“A set of genes that helps in DNA repair, controls cell division and induces the apoptosis activity is known as the tumor suppressor genes. TP53, JAK2, NPM1, PTEN, IL2 and TCF3 are some of the common examples of the tumor suppressor gene family.”
Cancer- one of the common phenomena in nature occurs due to the imbalance of cell division and cell death. But the actual reason behind that is the activation and inactivation of several types of gene sets due to mutations.
Those gene sets are either oncogenes (turn on when mutated) and tumor suppressor genes (turn off when mutated). The actual reason why cancer happens in nature is still unclear. However, it separates specific populations whose gene sets are undesirably mutated due to their unnatural habits. For instance, smoking!
Nature wants changes that favor life, helps life to evolve more and survive on earth. Cancer-causing gene mutations are not one of them. Thus nature eliminates those. Anyway, come to the point.
The tumor suppressor genes control the entire cell division process and hence controls the entire process of cell proliferation and apoptosis. It is also known as ‘anti-oncogenes’ as well.
In the present article, we will explain to you what the tumor suppressor genes are, its function, and examples of some common tumor suppressor genes.
Related article: Cancer Genetic Testing- What Is It & How It is Done?
What is a tumor suppressor gene?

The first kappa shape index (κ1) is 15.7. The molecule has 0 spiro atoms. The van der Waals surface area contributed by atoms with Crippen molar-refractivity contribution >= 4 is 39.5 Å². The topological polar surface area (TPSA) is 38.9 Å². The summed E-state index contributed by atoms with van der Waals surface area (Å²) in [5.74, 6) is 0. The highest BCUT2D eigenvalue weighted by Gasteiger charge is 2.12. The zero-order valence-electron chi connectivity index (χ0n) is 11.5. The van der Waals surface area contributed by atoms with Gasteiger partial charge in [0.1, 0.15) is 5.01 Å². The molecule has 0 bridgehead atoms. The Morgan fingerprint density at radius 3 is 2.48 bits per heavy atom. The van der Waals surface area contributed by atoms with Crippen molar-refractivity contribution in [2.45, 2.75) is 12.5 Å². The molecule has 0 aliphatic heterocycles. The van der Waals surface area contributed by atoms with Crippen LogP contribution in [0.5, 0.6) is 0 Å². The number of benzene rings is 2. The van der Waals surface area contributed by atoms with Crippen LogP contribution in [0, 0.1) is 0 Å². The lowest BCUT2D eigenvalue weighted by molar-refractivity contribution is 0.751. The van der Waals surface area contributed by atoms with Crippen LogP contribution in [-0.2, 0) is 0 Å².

Simply put, we can say, a “set of genes which prevent tumor formation.”
“Genes that regulate cell growth and performs DNA repair is known as tumor suppressor genes.”
For us to survive and to transmit our genetic material, cell division is required. Cells divide continuously and make tissues, tissues make organs and organs make systems. Our body is made up of organs and systems.
Therefore, a cell is a unit of life. However, it undergoes apoptosis and dies. The entire process of cell division and death is known as cell cycle and every body cell should have to follow it.
If it becomes unbalanced, cells divide uncontrolled which consequence into cancer. And we know how dangerous cancer is!
The tumor suppressor genes are a kind of switch or brake system for our bike. Using a brake system we can control the speed of our motorbike.
The tumor suppressor genes not only control cell division but also perform various other functions in our system. It promotes cell death, does do DNA repair, cell adhesion, and performs gene repression. let’s check out some of the functions of it.
DNA damage repair:
Various types of DNA damage occur in our genome daily due to some intrinsic and extrinsic factors, however, our tumor suppressor genes have the power to repair it. Genes involved in various types of DNA repair pathways, for instance, the p53 is able to induce nucleotide excision repair and do DNA mismatch repair.
Some genes repair the replication errors while others can repair the double-stranded breaks into the DNA.
Tumor suppressor genes are great metastasis inhibitors. Metastasis is a process of migration of cancer cells or tumor cells to other body parts via blood or lymph system (in a broadway).
Thus the mechanism of metastasis helps cancer to spread and eventually cause death. Genes such as BRMS1, TIMP, FAK and CRSP can present metastasis or spread of tumors.
Apoptosis is a process of cell death or we can say it’s a programmed cell death mechanism. Every cell has to undergo cell death over a certain period. Genes like p53, APC, PTEN and CD95 promote cell death by inducing the apoptotic signals.
Control or suppress cell division
The main function of the tumor suppressor genes is to regulate the process of cell division. As we said above, uncontrolled cell division leads to tumors, thus regulating its activity is pivotal for controlling the cell cycle.